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How to Succeed as a non-CEO family business

Dear Advisor: I am the first non-family CEO of a $45 million sales family business. I've been employed at my company for nearly 30 years and care deeply for the owning family. I'm often asked to become involved with family issues as well as business matters. What advice can you offer me in my new position?


To answer your question, we offer an expert from More Than Family: Non-family Executives in the Family Business. Achieving success as an outsider in a family-owned company can be quite tricky. You may have to suppress your ego from time to time or bite your tongue to keep from agreeing or disagreeing when one family member complains about another. But if you are competent, professional and trustworthy, you most likely will become a valued part of the senior management team, and the rewards will be great. Here are some tips that will help you succeed:

  • Understand that there's no substitute for competence. Competence will get you through tough times and will help you survive a transition to the next generation. It's your competence that will win the respect and loyalty of the company's family leaders. Keep investing in your personal development. (But also keep your personal network of contacts alive; there are no guarantees that any job will last forever.)
  • Make the business your constituency. Be loyal to the business, not to any one member of the family or part of the family. You were hired by the business. Focus on what is best for the business and consistently represent that point of view. In that way, you serve the whole family.
  • Lead the business to the next level of professionalism. While the need for professionalism may not be one that an owner articulates, you have a remarkable opportunity to help a business move from being entrepreneurial to being a company that plans for strategic growth, puts needed policies in place, emphasizes team decision-making, and hires and promotes on a merit basis (family members included!). From this vantage point, you can also promote the idea of putting an independent board in place, if the company doesn't have one. The establishment of such a board will advance the company's professionalism even further.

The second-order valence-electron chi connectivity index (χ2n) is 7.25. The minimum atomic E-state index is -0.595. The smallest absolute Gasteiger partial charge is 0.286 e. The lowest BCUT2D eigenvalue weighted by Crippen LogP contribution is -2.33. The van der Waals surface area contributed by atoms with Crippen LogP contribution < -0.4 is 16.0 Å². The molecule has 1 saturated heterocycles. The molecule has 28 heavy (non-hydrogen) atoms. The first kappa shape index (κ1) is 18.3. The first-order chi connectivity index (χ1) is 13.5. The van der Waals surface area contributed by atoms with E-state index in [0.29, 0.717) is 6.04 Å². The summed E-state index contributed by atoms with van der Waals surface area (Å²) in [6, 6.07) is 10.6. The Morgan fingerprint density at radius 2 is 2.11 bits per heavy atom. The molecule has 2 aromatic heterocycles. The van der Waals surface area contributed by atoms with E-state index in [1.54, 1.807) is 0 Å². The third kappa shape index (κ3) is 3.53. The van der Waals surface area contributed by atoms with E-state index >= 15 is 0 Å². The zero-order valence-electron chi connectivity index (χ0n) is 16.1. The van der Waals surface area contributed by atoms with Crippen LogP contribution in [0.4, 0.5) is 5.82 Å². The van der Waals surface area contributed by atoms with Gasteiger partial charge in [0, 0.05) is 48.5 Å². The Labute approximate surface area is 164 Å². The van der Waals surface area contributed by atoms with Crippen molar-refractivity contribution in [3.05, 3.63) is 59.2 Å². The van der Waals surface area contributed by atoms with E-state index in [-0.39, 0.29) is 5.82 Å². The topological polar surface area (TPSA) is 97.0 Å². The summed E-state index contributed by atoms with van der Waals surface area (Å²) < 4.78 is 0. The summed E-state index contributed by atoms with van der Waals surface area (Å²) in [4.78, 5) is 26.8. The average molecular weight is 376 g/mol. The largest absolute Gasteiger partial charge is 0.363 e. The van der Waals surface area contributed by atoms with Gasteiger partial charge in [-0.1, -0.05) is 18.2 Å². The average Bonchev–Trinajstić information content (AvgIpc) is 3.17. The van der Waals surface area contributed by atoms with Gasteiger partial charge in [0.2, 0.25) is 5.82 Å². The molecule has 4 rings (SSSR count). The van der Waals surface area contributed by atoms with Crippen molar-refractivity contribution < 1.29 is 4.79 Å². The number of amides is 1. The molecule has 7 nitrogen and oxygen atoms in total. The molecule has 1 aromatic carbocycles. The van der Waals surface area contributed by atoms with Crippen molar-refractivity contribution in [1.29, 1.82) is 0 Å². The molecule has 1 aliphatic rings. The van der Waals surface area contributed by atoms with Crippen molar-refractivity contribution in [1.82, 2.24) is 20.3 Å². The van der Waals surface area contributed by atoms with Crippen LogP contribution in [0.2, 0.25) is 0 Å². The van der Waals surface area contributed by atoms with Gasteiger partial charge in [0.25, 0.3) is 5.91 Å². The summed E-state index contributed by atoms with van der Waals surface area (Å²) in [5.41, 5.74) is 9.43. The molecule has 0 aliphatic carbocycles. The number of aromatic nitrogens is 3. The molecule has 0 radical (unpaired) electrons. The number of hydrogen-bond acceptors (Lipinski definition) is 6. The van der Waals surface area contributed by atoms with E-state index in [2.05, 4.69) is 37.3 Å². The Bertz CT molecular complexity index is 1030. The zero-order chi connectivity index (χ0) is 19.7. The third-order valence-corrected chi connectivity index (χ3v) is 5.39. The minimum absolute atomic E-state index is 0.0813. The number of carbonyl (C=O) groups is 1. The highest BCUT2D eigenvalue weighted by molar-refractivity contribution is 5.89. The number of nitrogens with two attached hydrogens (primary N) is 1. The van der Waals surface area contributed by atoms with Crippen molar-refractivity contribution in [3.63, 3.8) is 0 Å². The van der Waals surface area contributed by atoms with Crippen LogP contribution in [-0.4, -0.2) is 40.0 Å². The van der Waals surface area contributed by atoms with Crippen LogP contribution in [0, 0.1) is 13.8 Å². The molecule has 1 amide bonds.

• Take your role as a teacher seriously. The more a family relies on you as a valued, non-family executive, the more it will expect you to mentor and help develop the younger family members for management and leadership roles. Consider this responsibility a given, and remember that the owners' children are their most treasured assets.
  • Avoid becoming entangled in family disputes. It's not your job to be the mediator or referee. Avoid triangles--where one family members criticizes another to you or wants you carry messages ("Tell my brother that. . ."). Help get communication going between the two people, but don't become a conduit yourself. Non-family managers often serve as go-betweens because they think they're doing a favor and contributing. But they're not.
  • Don't take personal responsibility for what you can't control. In an effort to be helpful, a non-family manager may try to solve a problem when family members are disagreeing. Unless there is agreement, their positions can change, unpredictably, at any time. In a situation like this, make a recommendation to the owners and let them take the responsibility. Remember that you don't have the final say.